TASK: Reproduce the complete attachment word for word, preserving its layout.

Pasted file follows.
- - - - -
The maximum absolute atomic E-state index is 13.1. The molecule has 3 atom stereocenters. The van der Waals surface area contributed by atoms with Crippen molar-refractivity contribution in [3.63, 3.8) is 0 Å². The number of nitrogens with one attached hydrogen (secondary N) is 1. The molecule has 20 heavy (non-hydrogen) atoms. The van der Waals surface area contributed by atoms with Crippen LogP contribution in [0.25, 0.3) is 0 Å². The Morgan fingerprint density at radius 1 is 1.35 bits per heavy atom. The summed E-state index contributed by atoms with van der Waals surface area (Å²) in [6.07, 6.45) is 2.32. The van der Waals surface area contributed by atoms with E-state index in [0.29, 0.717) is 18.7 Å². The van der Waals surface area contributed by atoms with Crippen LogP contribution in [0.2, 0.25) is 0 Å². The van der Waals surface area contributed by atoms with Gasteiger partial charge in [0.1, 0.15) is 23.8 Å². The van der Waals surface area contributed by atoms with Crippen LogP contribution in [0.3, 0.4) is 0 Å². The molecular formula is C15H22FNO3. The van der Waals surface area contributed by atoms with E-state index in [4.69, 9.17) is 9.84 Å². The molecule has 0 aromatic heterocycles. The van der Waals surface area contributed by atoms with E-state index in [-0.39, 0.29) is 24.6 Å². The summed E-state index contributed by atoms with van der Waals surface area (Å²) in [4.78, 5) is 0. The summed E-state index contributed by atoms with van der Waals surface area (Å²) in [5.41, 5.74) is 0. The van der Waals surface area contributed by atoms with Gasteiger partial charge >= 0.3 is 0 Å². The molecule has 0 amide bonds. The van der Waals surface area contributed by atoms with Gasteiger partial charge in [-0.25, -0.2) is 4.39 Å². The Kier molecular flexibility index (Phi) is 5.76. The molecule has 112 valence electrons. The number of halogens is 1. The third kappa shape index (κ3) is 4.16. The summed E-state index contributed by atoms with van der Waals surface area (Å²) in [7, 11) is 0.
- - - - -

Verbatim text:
The maximum absolute atomic E-state index is 13.1. The molecule has 3 atom stereocenters. The van der Waals surface area contributed by atoms with Crippen molar-refractivity contribution in [3.63, 3.8) is 0 Å². The number of nitrogens with one attached hydrogen (secondary N) is 1. The molecule has 20 heavy (non-hydrogen) atoms. The van der Waals surface area contributed by atoms with Crippen LogP contribution in [0.25, 0.3) is 0 Å². The Morgan fingerprint density at radius 1 is 1.35 bits per heavy atom. The summed E-state index contributed by atoms with van der Waals surface area (Å²) in [6.07, 6.45) is 2.32. The van der Waals surface area contributed by atoms with E-state index in [0.29, 0.717) is 18.7 Å². The van der Waals surface area contributed by atoms with Crippen LogP contribution in [0.2, 0.25) is 0 Å². The van der Waals surface area contributed by atoms with Gasteiger partial charge in [0.1, 0.15) is 23.8 Å². The van der Waals surface area contributed by atoms with Crippen LogP contribution in [0.3, 0.4) is 0 Å². The molecular formula is C15H22FNO3. The van der Waals surface area contributed by atoms with E-state index in [4.69, 9.17) is 9.84 Å². The molecule has 0 aromatic heterocycles. The van der Waals surface area contributed by atoms with E-state index in [-0.39, 0.29) is 24.6 Å². The summed E-state index contributed by atoms with van der Waals surface area (Å²) in [4.78, 5) is 0. The summed E-state index contributed by atoms with van der Waals surface area (Å²) in [5.41, 5.74) is 0. The van der Waals surface area contributed by atoms with Gasteiger partial charge >= 0.3 is 0 Å². The molecule has 0 amide bonds. The van der Waals surface area contributed by atoms with Gasteiger partial charge in [-0.25, -0.2) is 4.39 Å². The Kier molecular flexibility index (Phi) is 5.76. The molecule has 112 valence electrons. The number of halogens is 1. The third kappa shape index (κ3) is 4.16. The summed E-state index contributed by atoms with van der Waals surface area (Å²) in [7, 11) is 0.